Noam Chomsky on today’s anarchist movements:
Today’s anarchism in the United States, as far as I can see, is extremely scattered, highly sectarian, so each particular group is spending a great deal of his time attacking some other tendency — sometimes doing useful, important things, but it’s extremely hard to — . I think what is — this is not just true of people who think of themselves as anarchists, but of the entire activist left. Count noses. There’s plenty of people, I mean, more than there were at any time in the past that I can think of, except for maybe, you know, tiny, [“pyoosh”], very brief moment late ’60s, or CIO organizing in the ‘ 30s, and things like that. But there are people interested in all sorts of things. You know, you walk down the main corridor at this university, you see, you know, desks of students, very active, very engaged, lots of great issues, but highly fragmented. There’s very little coordination. There’s a tremendous amount of sectarianism and intolerance, mutual intolerance, insistence on, you know, my particular choice as to what priorities ought to be, and so on.
Anarchism is a political philosophy much misunderstood and belittled by mainstream thought. Anarchism isn’t about people running riot in a free for all, but a school of thought that decries concentrated power and aims to give control of corporate and political institutions back to the people. If I were to catagorize my own political ideals, I’d say it was something close to social anarchism – a people based society with some sort of democratized economy (where people had control over their working life as opposed to being dictated to by their bosses) and one without an overbearing government. Of course, this is pie in the sky talk given the current climate, and I’d gladly take a corporate Democrat over a corporate Republican. But Anarchism (at least as defined by people like Chomsky) is immensely appealing if you take the time to look at its history and some of its ideals. Like any movement, it’s highly fractured and there is much disagreement within it, but the notion that people should have some control over their lives and shouldn’t be subjected to the whims of corporate capitalism isn’t such a bad idea.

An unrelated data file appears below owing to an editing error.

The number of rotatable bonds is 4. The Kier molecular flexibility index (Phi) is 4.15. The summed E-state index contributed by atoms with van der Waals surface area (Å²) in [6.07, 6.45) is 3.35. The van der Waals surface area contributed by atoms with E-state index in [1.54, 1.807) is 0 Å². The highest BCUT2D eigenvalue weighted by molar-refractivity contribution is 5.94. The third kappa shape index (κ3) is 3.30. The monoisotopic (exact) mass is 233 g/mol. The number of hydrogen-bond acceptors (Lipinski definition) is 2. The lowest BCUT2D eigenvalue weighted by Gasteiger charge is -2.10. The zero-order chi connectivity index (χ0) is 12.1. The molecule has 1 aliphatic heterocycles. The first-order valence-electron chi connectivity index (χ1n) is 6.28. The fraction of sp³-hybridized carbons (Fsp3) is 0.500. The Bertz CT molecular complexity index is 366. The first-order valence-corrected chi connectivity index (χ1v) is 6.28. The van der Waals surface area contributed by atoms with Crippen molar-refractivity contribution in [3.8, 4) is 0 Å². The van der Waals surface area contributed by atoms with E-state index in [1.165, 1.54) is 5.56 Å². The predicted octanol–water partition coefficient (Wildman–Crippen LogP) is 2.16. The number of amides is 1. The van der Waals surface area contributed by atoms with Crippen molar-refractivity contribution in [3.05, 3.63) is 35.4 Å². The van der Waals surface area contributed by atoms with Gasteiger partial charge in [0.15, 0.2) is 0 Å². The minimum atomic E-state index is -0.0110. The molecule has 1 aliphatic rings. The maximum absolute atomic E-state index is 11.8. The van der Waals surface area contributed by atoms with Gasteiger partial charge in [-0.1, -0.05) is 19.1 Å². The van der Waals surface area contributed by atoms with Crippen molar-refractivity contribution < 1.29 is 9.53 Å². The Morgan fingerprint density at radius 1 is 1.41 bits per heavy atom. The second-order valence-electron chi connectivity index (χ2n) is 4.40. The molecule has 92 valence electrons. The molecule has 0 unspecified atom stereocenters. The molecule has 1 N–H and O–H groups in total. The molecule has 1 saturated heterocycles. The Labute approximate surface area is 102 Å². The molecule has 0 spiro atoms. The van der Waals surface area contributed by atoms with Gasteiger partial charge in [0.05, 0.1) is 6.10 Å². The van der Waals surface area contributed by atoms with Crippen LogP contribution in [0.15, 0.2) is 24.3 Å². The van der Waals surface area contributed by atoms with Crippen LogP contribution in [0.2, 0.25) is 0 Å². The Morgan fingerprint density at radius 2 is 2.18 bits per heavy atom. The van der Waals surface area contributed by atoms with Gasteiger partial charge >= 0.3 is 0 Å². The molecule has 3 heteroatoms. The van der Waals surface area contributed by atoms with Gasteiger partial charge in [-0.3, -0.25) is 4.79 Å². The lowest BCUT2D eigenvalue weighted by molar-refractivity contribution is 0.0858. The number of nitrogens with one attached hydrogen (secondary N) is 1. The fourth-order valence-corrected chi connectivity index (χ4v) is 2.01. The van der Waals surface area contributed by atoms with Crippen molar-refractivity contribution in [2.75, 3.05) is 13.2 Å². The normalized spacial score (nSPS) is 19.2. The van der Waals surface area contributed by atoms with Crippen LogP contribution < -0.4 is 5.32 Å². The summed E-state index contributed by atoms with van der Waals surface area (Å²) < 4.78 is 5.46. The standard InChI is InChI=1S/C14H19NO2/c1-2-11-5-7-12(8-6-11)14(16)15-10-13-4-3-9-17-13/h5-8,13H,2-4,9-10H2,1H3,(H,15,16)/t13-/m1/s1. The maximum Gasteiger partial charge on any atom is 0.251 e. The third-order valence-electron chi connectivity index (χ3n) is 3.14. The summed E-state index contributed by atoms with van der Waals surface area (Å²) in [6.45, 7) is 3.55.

Ben Cohen is the editor and founder of The Daily Banter. He lives in Washington DC where he does podcasts, teaches Martial Arts, and tries to be a good father. He would be extremely disturbed if you took him too seriously.